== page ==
“Faith is the bird that feels the light and sings while the dawn is still dark.”- Rabindranath Tagore

I have never liked the dark. During the camping trips my family took when I was a child, as night came, I felt safe so long as I had the nearby hand or presence of one of my parents. A campfire helped. Alone, though? Forget it. I was sure to be eaten by a bear. 

During my time on staff if I happened to be alone for the nightly walk to the house, once I got beyond the lights of the parking lot and my feet hit Little Battle, it was a dead sprint, all the way, every single time. To be honest, I still haven’t made much progress. If the compost or trash need to be taken out at night, my husband does it. He knows how I am, and thankfully loves me anyway.

Darkness in the literal sense is disorienting and a little scary. It is also humbling to be tripping and fumbling about as we try to make our way and worry what else is there in the shadows. In the spiritual and emotional sense, it can feel like waves of confusion, anger, isolation, and despair. I don’t know many people comfortable with darkness. 

In either sense, my own experiences with darkness progress through these fairly predictable stages: a good bit of stumbling and denying that I’m anything less than fine; muttering through clenched teeth and wondering what on Earth just happened; varying degrees of crying; and finally accepting that it’s probably best to just stop moving, and breathe, and reorient myself.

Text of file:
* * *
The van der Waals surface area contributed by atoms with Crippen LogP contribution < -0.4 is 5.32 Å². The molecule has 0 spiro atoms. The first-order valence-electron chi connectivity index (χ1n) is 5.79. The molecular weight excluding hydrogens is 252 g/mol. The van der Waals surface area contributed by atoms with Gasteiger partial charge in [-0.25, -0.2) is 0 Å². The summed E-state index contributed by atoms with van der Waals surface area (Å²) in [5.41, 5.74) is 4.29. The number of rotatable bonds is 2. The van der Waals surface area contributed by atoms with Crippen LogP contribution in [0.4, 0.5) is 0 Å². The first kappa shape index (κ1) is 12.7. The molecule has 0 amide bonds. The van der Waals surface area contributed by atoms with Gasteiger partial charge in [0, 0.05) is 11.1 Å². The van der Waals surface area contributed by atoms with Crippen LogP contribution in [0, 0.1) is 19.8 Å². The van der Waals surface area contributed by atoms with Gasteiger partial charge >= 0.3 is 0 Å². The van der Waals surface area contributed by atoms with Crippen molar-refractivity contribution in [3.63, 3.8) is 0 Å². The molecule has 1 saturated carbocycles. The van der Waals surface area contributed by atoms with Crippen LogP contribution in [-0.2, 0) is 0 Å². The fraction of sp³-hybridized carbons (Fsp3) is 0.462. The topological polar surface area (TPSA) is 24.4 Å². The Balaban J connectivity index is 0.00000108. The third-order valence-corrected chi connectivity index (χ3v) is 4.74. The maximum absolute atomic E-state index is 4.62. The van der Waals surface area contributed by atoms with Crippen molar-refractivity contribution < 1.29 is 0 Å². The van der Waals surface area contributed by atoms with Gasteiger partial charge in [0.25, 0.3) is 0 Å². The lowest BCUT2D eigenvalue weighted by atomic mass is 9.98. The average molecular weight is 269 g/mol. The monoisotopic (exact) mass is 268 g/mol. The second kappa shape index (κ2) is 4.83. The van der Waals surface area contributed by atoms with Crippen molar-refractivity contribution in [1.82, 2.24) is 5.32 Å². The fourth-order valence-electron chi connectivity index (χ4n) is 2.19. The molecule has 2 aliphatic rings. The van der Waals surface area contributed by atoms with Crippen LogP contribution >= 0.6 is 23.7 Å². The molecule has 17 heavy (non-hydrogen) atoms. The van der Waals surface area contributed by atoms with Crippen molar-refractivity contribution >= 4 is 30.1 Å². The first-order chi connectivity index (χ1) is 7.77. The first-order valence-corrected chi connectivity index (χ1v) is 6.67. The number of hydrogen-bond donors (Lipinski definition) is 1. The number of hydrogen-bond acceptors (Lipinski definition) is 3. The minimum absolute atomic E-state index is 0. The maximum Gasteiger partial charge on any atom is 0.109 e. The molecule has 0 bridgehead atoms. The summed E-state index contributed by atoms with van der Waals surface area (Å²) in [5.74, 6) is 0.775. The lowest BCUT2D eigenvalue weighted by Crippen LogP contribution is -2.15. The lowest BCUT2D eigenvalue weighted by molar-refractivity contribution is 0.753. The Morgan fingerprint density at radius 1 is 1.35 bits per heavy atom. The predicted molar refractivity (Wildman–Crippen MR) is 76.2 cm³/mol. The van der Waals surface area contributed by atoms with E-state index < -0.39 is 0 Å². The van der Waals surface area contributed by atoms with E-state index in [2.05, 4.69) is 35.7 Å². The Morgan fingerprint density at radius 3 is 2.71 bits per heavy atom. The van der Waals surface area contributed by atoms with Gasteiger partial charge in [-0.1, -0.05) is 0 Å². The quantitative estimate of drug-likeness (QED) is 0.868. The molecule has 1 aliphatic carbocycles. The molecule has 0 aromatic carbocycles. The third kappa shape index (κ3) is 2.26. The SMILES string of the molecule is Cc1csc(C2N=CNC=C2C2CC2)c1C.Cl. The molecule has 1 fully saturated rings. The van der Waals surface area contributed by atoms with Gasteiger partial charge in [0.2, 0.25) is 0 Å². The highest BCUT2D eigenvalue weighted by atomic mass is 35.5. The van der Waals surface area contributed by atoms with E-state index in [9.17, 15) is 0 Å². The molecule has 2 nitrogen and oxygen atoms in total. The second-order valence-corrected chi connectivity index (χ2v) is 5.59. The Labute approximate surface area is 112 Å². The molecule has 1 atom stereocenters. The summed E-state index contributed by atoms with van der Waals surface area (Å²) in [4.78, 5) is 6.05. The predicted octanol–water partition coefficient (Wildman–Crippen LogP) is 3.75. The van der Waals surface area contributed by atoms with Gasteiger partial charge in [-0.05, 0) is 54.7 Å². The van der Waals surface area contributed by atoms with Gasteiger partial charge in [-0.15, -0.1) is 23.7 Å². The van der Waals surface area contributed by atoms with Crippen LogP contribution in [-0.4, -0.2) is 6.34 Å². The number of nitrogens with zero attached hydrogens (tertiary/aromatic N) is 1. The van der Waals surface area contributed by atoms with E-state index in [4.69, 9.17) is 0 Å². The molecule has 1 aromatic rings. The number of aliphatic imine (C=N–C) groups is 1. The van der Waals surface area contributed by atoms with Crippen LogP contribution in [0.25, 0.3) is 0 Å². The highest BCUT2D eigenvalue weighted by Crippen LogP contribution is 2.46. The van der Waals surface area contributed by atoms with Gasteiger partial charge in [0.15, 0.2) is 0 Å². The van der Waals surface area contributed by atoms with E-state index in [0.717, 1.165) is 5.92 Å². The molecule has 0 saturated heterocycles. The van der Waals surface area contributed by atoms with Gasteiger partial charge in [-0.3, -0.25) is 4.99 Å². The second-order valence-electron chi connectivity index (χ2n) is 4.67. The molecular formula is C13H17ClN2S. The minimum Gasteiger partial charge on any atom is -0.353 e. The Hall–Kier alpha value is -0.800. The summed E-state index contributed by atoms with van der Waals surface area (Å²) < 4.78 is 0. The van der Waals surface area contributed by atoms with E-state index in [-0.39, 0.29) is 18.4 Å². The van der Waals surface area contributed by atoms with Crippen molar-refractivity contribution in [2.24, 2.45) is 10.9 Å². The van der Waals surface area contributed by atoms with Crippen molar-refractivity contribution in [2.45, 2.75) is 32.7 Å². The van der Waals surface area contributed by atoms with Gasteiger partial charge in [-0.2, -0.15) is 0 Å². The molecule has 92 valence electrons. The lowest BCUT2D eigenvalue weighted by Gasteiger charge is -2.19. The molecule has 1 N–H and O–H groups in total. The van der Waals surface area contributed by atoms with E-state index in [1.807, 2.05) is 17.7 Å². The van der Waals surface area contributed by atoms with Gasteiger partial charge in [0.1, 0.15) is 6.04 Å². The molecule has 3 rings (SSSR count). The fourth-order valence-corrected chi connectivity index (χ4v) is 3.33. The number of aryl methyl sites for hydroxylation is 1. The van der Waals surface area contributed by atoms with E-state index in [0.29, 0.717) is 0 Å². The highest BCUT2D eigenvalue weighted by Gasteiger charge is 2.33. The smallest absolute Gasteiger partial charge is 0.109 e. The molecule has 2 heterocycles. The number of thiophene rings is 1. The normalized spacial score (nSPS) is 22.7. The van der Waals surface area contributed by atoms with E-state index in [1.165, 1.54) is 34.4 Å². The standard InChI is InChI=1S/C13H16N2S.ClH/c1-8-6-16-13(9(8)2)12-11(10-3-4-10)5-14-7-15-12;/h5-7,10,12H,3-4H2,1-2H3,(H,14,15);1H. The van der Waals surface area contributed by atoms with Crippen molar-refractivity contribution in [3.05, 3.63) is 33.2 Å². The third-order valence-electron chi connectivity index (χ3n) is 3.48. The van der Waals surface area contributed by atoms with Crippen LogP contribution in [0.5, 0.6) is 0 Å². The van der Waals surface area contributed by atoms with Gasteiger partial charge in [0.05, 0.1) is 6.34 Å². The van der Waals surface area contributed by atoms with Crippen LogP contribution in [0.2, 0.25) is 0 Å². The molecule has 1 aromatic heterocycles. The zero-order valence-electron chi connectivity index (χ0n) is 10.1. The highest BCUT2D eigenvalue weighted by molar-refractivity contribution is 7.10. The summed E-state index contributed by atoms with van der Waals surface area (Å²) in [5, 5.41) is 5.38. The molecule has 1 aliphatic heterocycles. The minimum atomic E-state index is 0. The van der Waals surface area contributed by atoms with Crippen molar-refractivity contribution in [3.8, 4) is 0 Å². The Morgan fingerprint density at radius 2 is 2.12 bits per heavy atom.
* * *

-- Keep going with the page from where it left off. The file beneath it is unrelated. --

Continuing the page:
There are two particular lines of a poem by Rainer Maria Rilke that inevitably return to me in these moments. In this poem, Rilke speaks of what God says to us on our journey through life:

“Just keep going. No feeling is final.

Don’t let yourself lose me.” 

I’m reminded by these words that the vacillations of the human experience will persist so long as breath is in me. This, too, shall pass, and that goes for both the moments of heart-bursting sweetness and soul-gripping anguish. This truth helps me to cherish the former and to not be so consumed with anxiety by the latter. 

What Rilke’s words also echo is God’s promise to not abandon us, though we are free to stray as we may choose. Even so, we are never far away. In fact, we are carved in the palm of the Beloved’s hand. This can, in our human folly, be easy to forget. The Faithful Companion’s presence in our lives is perhaps most perceptible once we have finally surrendered to the dark. 

Lent provides us a perfect opportunity to evaluate our spiritual life with a few questions similar to what we may consider when we find ourselves there: 

  1. To what end have I oriented my life? 
  2. On what, or on whom, am I relying? 
  3. Of what am I afraid? 
  4. What am I doing to nurture my faith?

I invite you in the coming week to ask yourselves these questions. Though we can be fairly certain that the darkness will come, we have full assurance that it will not prevail. The Passion of Christ is a part of the Easter story, but it is not the end. I pray that when you find yourselves weighted down with a cross, confused, and lost in the dark, remember to pause, breathe, feel the warmth of the Light beside you, and when you find your voice begin to sing again to the dawn. It is coming.

-Tina Nieport, former staff and board member